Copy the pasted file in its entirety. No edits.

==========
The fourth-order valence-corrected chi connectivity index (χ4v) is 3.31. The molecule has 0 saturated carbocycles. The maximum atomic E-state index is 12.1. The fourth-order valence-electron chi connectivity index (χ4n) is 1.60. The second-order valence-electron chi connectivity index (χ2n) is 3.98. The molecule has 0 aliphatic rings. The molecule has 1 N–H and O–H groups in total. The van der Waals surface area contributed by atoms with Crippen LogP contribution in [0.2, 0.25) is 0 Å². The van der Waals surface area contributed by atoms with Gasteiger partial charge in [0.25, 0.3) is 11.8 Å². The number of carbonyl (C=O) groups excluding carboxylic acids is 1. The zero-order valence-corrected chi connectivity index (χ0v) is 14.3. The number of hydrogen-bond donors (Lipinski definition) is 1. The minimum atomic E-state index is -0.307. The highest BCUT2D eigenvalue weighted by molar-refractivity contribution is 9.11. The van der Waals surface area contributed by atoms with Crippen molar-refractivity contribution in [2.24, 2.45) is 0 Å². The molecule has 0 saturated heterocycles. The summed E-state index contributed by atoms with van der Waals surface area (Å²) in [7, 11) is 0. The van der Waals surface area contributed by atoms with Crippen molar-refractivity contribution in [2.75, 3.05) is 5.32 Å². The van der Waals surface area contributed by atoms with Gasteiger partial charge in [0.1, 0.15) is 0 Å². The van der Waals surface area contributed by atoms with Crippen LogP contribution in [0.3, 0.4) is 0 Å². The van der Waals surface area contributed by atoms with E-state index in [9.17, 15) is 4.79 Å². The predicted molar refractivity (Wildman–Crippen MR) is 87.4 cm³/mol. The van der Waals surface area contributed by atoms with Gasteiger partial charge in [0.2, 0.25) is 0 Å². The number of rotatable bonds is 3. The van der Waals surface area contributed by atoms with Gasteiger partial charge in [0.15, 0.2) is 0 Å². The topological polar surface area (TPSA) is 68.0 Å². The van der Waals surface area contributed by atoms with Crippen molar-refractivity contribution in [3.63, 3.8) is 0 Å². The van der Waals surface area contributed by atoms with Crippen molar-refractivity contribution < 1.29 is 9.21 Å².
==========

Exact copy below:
The fourth-order valence-corrected chi connectivity index (χ4v) is 3.31. The molecule has 0 saturated carbocycles. The maximum atomic E-state index is 12.1. The fourth-order valence-electron chi connectivity index (χ4n) is 1.60. The second-order valence-electron chi connectivity index (χ2n) is 3.98. The molecule has 0 aliphatic rings. The molecule has 1 N–H and O–H groups in total. The van der Waals surface area contributed by atoms with Crippen LogP contribution in [0.2, 0.25) is 0 Å². The van der Waals surface area contributed by atoms with Gasteiger partial charge in [0.25, 0.3) is 11.8 Å². The number of carbonyl (C=O) groups excluding carboxylic acids is 1. The zero-order valence-corrected chi connectivity index (χ0v) is 14.3. The number of hydrogen-bond donors (Lipinski definition) is 1. The minimum atomic E-state index is -0.307. The highest BCUT2D eigenvalue weighted by molar-refractivity contribution is 9.11. The van der Waals surface area contributed by atoms with Crippen molar-refractivity contribution in [2.24, 2.45) is 0 Å². The molecule has 0 saturated heterocycles. The summed E-state index contributed by atoms with van der Waals surface area (Å²) in [7, 11) is 0. The van der Waals surface area contributed by atoms with Crippen molar-refractivity contribution in [2.75, 3.05) is 5.32 Å². The van der Waals surface area contributed by atoms with Gasteiger partial charge in [0.1, 0.15) is 0 Å². The van der Waals surface area contributed by atoms with Crippen LogP contribution in [0.3, 0.4) is 0 Å². The van der Waals surface area contributed by atoms with E-state index in [9.17, 15) is 4.79 Å². The predicted molar refractivity (Wildman–Crippen MR) is 87.4 cm³/mol. The van der Waals surface area contributed by atoms with Gasteiger partial charge in [0.2, 0.25) is 0 Å². The number of rotatable bonds is 3. The van der Waals surface area contributed by atoms with Gasteiger partial charge in [0.15, 0.2) is 0 Å². The topological polar surface area (TPSA) is 68.0 Å². The van der Waals surface area contributed by atoms with Crippen molar-refractivity contribution in [3.63, 3.8) is 0 Å². The van der Waals surface area contributed by atoms with Crippen molar-refractivity contribution < 1.29 is 9.21 Å².